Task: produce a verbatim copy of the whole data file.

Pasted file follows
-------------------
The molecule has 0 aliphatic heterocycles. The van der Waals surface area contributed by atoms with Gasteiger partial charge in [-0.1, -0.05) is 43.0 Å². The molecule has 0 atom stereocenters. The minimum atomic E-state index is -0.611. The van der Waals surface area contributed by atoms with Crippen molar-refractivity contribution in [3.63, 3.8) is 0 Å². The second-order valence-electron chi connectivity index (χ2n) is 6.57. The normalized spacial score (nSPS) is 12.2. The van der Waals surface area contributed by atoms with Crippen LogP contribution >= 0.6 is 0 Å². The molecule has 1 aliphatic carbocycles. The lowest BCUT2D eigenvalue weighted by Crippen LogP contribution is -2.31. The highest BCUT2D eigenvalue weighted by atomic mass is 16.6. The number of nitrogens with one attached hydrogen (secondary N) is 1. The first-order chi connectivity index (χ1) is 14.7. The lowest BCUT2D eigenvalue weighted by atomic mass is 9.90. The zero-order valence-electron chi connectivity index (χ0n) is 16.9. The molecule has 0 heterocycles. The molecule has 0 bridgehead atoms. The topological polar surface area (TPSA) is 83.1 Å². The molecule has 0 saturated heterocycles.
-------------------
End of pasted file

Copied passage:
The molecule has 0 aliphatic heterocycles. The van der Waals surface area contributed by atoms with Gasteiger partial charge in [-0.1, -0.05) is 43.0 Å². The molecule has 0 atom stereocenters. The minimum atomic E-state index is -0.611. The van der Waals surface area contributed by atoms with Crippen molar-refractivity contribution in [3.63, 3.8) is 0 Å². The second-order valence-electron chi connectivity index (χ2n) is 6.57. The normalized spacial score (nSPS) is 12.2. The van der Waals surface area contributed by atoms with Crippen LogP contribution >= 0.6 is 0 Å². The molecule has 1 aliphatic carbocycles. The lowest BCUT2D eigenvalue weighted by Crippen LogP contribution is -2.31. The highest BCUT2D eigenvalue weighted by atomic mass is 16.6. The number of nitrogens with one attached hydrogen (secondary N) is 1. The first-order chi connectivity index (χ1) is 14.7. The lowest BCUT2D eigenvalue weighted by atomic mass is 9.90. The zero-order valence-electron chi connectivity index (χ0n) is 16.9. The molecule has 0 heterocycles. The molecule has 0 bridgehead atoms. The topological polar surface area (TPSA) is 83.1 Å². The molecule has 0 saturated heterocycles.